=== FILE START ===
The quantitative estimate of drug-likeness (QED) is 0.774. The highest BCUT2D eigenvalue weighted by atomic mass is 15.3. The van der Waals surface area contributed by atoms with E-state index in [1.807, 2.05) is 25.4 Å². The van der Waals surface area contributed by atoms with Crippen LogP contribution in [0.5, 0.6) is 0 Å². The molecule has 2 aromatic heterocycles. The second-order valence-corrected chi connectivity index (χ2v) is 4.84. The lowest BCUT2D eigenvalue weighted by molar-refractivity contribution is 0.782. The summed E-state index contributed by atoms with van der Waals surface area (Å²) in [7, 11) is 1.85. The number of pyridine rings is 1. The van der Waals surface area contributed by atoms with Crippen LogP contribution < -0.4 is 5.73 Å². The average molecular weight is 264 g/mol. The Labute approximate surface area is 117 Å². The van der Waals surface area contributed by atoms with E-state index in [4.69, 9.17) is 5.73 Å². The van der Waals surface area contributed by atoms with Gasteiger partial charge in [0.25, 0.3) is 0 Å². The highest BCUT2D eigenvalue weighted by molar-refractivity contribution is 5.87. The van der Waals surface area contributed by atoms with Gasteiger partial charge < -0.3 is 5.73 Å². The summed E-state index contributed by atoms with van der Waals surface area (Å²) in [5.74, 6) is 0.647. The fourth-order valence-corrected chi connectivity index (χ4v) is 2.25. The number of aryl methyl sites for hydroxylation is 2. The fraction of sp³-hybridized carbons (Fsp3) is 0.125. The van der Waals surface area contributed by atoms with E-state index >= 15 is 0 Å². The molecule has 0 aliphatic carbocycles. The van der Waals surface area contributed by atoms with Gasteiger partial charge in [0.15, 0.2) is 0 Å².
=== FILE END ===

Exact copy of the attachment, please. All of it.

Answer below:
The quantitative estimate of drug-likeness (QED) is 0.774. The highest BCUT2D eigenvalue weighted by atomic mass is 15.3. The van der Waals surface area contributed by atoms with E-state index in [1.807, 2.05) is 25.4 Å². The van der Waals surface area contributed by atoms with Crippen LogP contribution in [0.5, 0.6) is 0 Å². The molecule has 2 aromatic heterocycles. The second-order valence-corrected chi connectivity index (χ2v) is 4.84. The lowest BCUT2D eigenvalue weighted by molar-refractivity contribution is 0.782. The summed E-state index contributed by atoms with van der Waals surface area (Å²) in [7, 11) is 1.85. The number of pyridine rings is 1. The van der Waals surface area contributed by atoms with Crippen LogP contribution < -0.4 is 5.73 Å². The average molecular weight is 264 g/mol. The Labute approximate surface area is 117 Å². The van der Waals surface area contributed by atoms with E-state index in [4.69, 9.17) is 5.73 Å². The van der Waals surface area contributed by atoms with Gasteiger partial charge in [0.25, 0.3) is 0 Å². The highest BCUT2D eigenvalue weighted by molar-refractivity contribution is 5.87. The van der Waals surface area contributed by atoms with Gasteiger partial charge < -0.3 is 5.73 Å². The summed E-state index contributed by atoms with van der Waals surface area (Å²) in [5.74, 6) is 0.647. The fourth-order valence-corrected chi connectivity index (χ4v) is 2.25. The number of aryl methyl sites for hydroxylation is 2. The fraction of sp³-hybridized carbons (Fsp3) is 0.125. The van der Waals surface area contributed by atoms with E-state index >= 15 is 0 Å². The molecule has 0 aliphatic carbocycles. The van der Waals surface area contributed by atoms with Gasteiger partial charge in [0.15, 0.2) is 0 Å².